The Idaho Supreme Court has overturned an earlier decision classifying trucking company owner-operators as employees.
Idaho-based Western Home Transport had challenged the earlier ruling, claiming the court erred when it affirmed a decision by the Idaho Department of Commerce and Labor that the trucking company Giltner Inc., also based in Idaho, was liable for unpaid unemployment insurance and taxes on drivers it classified as owner-operators.
In the Giltner case, the court held that owner-operators operating under a motor carrier’s U.S. Department of Transportation operating authority are employees for purposes of Idaho’s Employment Security Law, because operating under the motor carrier’s operating authority prevents the owner-operator from being engaged in an independently established trade, occupation, profession or business.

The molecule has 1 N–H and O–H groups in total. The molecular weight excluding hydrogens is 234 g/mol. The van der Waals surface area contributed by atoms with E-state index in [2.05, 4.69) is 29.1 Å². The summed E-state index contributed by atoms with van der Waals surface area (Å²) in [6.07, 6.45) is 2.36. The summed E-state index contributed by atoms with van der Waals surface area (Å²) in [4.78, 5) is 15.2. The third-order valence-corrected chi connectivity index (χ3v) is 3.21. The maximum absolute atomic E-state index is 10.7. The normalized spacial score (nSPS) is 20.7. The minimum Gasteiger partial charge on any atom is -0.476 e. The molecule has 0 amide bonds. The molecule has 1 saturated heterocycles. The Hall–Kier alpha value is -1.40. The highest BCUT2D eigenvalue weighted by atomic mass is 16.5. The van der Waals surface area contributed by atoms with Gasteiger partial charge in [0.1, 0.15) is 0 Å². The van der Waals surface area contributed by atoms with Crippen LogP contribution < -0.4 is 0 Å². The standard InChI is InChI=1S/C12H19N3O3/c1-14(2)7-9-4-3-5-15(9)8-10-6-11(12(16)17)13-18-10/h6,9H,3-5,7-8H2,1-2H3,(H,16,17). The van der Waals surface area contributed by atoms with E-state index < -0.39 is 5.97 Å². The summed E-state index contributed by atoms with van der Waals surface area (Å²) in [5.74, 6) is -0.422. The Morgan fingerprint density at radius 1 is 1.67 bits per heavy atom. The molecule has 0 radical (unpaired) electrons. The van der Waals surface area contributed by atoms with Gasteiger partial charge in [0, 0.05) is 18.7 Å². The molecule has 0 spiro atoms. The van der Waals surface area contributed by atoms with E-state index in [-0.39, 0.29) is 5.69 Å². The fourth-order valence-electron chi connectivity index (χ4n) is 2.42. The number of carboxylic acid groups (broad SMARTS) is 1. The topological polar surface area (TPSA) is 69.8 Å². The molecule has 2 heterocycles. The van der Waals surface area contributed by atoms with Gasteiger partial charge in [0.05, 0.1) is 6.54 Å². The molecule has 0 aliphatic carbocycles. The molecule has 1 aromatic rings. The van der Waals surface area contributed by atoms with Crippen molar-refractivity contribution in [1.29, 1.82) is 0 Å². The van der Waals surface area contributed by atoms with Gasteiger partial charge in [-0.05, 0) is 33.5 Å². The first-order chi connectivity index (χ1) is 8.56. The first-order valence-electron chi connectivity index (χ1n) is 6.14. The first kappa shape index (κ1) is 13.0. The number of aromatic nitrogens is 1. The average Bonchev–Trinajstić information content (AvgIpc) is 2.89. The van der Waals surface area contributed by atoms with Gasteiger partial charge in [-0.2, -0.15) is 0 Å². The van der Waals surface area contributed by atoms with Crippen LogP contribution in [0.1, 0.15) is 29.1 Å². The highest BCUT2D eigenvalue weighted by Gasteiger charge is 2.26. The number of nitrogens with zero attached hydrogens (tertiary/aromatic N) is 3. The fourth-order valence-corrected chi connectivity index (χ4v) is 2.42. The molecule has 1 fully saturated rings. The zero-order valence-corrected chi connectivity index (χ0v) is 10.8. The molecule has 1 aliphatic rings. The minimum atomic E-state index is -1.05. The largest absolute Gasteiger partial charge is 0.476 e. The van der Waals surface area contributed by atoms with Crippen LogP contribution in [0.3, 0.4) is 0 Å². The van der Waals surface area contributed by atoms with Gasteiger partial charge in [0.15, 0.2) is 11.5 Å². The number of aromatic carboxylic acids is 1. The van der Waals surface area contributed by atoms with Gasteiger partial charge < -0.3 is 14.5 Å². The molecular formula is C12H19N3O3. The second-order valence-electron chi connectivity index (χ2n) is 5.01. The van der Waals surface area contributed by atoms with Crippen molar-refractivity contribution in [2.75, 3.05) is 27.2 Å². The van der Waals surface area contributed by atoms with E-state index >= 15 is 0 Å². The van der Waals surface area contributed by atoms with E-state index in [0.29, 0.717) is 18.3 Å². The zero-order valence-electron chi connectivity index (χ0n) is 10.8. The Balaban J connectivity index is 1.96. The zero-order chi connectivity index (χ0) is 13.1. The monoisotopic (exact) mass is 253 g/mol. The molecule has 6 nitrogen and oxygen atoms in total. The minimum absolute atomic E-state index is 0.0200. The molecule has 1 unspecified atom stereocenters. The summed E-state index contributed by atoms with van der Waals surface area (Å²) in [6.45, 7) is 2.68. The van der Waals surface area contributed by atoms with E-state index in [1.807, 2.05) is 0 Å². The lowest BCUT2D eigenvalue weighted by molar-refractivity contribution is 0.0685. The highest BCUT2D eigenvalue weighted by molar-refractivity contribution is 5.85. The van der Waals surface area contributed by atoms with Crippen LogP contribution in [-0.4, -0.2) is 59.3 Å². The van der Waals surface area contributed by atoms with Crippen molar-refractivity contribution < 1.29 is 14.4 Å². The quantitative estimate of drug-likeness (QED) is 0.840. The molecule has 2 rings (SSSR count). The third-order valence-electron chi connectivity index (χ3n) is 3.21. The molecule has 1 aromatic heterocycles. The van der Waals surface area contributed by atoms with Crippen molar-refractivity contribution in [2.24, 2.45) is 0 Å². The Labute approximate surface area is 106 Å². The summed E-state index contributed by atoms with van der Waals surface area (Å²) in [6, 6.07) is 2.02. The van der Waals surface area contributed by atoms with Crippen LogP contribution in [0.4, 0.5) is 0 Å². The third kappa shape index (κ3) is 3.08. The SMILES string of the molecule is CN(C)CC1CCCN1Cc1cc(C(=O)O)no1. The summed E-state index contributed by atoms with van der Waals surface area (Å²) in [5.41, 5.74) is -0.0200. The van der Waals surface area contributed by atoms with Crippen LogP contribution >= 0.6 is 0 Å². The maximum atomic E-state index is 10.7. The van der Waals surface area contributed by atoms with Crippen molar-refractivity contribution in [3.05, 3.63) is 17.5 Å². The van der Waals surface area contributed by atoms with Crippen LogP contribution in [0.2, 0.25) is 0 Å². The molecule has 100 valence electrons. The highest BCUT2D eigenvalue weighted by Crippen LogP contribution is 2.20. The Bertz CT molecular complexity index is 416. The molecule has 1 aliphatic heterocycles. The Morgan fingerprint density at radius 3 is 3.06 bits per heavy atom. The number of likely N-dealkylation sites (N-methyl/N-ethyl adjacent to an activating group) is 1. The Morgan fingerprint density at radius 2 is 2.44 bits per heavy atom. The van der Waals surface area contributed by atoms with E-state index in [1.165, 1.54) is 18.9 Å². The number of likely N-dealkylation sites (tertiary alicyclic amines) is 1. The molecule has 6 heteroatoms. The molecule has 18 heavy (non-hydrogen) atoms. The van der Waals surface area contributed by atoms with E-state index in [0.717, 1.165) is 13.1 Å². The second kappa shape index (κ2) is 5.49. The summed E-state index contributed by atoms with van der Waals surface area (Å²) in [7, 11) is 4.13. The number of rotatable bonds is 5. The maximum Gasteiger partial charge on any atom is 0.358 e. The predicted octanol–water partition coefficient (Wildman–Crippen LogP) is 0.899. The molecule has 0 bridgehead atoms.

Western Home Transport challenged the ruling, and the court now says its earlier ruling “improperly focused on the source of the owner-operator’s DOT authority as a single determinative factor.”
The court also noted that “the fact that an owner-operator may or may not have his own DOT authority is completely inconsequential and irrelevant for him to provide his services to a motor carrier” and is not a relevant factor for the analysis under Idaho’s Employment Security Law.
The Idaho Trucking Association filed an amicus curiae (friend of the court) brief with the court, which the group says played a crucial role in informing the court about the trucking industry and facilitating the reversal of Giltner by a unanimous decision by the justices.
"This ruling is great win for the entire trucking industry,” said Idaho Trucking Association President and CEO Julie Pipal. “We recognized that Giltner threatened the owner-operator business model in Idaho and that there was an opportunity for our association to make a difference by informing the court about the trucking industry.”